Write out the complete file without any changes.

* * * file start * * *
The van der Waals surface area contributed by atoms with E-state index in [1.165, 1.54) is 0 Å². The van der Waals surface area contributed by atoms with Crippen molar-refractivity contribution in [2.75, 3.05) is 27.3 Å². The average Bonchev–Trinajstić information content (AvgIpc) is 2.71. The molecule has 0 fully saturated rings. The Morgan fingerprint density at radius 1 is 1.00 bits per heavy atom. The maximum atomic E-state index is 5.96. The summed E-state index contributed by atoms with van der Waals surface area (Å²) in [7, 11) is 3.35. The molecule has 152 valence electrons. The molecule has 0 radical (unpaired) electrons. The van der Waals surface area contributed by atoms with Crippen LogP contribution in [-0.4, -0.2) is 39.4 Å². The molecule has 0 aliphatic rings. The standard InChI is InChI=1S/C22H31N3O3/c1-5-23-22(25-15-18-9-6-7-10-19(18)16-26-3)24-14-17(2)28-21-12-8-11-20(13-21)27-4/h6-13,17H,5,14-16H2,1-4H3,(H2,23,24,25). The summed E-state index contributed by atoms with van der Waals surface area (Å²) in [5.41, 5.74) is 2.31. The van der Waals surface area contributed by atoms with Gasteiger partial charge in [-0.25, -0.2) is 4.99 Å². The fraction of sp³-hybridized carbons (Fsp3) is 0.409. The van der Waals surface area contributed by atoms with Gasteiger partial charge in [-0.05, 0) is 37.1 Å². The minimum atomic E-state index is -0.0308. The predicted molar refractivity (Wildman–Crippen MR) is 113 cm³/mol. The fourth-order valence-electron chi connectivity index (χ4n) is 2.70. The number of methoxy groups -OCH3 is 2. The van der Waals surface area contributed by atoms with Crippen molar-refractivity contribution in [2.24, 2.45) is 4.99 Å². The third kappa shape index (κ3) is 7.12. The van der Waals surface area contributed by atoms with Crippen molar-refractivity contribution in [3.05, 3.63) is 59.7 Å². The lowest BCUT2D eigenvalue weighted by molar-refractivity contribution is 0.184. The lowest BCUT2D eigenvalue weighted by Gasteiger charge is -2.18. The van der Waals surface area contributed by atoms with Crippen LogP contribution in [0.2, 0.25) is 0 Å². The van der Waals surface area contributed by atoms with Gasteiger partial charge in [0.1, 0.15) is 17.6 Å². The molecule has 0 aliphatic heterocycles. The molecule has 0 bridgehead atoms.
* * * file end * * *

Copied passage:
The van der Waals surface area contributed by atoms with E-state index in [1.165, 1.54) is 0 Å². The van der Waals surface area contributed by atoms with Crippen molar-refractivity contribution in [2.75, 3.05) is 27.3 Å². The average Bonchev–Trinajstić information content (AvgIpc) is 2.71. The molecule has 0 fully saturated rings. The Morgan fingerprint density at radius 1 is 1.00 bits per heavy atom. The maximum atomic E-state index is 5.96. The summed E-state index contributed by atoms with van der Waals surface area (Å²) in [7, 11) is 3.35. The molecule has 152 valence electrons. The molecule has 0 radical (unpaired) electrons. The van der Waals surface area contributed by atoms with Crippen LogP contribution in [-0.4, -0.2) is 39.4 Å². The molecule has 0 aliphatic rings. The standard InChI is InChI=1S/C22H31N3O3/c1-5-23-22(25-15-18-9-6-7-10-19(18)16-26-3)24-14-17(2)28-21-12-8-11-20(13-21)27-4/h6-13,17H,5,14-16H2,1-4H3,(H2,23,24,25). The summed E-state index contributed by atoms with van der Waals surface area (Å²) in [5.41, 5.74) is 2.31. The van der Waals surface area contributed by atoms with Gasteiger partial charge in [-0.25, -0.2) is 4.99 Å². The fraction of sp³-hybridized carbons (Fsp3) is 0.409. The van der Waals surface area contributed by atoms with Gasteiger partial charge in [-0.05, 0) is 37.1 Å². The minimum atomic E-state index is -0.0308. The predicted molar refractivity (Wildman–Crippen MR) is 113 cm³/mol. The fourth-order valence-electron chi connectivity index (χ4n) is 2.70. The number of methoxy groups -OCH3 is 2. The van der Waals surface area contributed by atoms with Crippen molar-refractivity contribution in [2.24, 2.45) is 4.99 Å². The third kappa shape index (κ3) is 7.12. The van der Waals surface area contributed by atoms with Crippen molar-refractivity contribution in [3.05, 3.63) is 59.7 Å². The lowest BCUT2D eigenvalue weighted by molar-refractivity contribution is 0.184. The lowest BCUT2D eigenvalue weighted by Gasteiger charge is -2.18. The van der Waals surface area contributed by atoms with Crippen LogP contribution in [0.2, 0.25) is 0 Å². The van der Waals surface area contributed by atoms with Gasteiger partial charge in [0.1, 0.15) is 17.6 Å². The molecule has 0 aliphatic heterocycles. The molecule has 0 bridgehead atoms.